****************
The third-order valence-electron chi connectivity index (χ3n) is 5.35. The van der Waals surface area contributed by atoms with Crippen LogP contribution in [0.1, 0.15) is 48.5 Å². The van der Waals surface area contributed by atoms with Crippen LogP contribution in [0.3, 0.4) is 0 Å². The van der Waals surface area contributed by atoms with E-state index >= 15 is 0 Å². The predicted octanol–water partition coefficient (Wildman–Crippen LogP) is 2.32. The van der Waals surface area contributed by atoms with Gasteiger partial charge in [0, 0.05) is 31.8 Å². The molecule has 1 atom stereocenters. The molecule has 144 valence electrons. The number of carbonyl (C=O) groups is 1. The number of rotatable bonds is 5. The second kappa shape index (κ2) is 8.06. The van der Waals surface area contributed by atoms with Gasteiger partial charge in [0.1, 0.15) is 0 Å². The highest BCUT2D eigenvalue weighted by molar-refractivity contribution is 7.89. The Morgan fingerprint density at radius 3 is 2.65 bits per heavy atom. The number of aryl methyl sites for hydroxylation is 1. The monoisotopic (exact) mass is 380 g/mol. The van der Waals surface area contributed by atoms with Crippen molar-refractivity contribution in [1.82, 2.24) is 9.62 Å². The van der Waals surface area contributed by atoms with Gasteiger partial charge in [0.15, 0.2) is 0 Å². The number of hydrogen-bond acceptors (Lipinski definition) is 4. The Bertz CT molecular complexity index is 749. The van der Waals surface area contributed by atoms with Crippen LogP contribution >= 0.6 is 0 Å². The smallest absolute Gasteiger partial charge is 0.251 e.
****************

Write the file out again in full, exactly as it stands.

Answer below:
The third-order valence-electron chi connectivity index (χ3n) is 5.35. The van der Waals surface area contributed by atoms with Crippen LogP contribution in [0.1, 0.15) is 48.5 Å². The van der Waals surface area contributed by atoms with Crippen LogP contribution in [0.3, 0.4) is 0 Å². The van der Waals surface area contributed by atoms with E-state index >= 15 is 0 Å². The predicted octanol–water partition coefficient (Wildman–Crippen LogP) is 2.32. The van der Waals surface area contributed by atoms with Gasteiger partial charge in [0, 0.05) is 31.8 Å². The molecule has 1 atom stereocenters. The molecule has 144 valence electrons. The number of carbonyl (C=O) groups is 1. The number of rotatable bonds is 5. The second kappa shape index (κ2) is 8.06. The van der Waals surface area contributed by atoms with Gasteiger partial charge in [0.1, 0.15) is 0 Å². The highest BCUT2D eigenvalue weighted by molar-refractivity contribution is 7.89. The Morgan fingerprint density at radius 3 is 2.65 bits per heavy atom. The number of aryl methyl sites for hydroxylation is 1. The monoisotopic (exact) mass is 380 g/mol. The van der Waals surface area contributed by atoms with Crippen molar-refractivity contribution in [1.82, 2.24) is 9.62 Å². The van der Waals surface area contributed by atoms with Gasteiger partial charge in [0.15, 0.2) is 0 Å². The number of hydrogen-bond acceptors (Lipinski definition) is 4. The Bertz CT molecular complexity index is 749. The van der Waals surface area contributed by atoms with Crippen LogP contribution >= 0.6 is 0 Å². The smallest absolute Gasteiger partial charge is 0.251 e.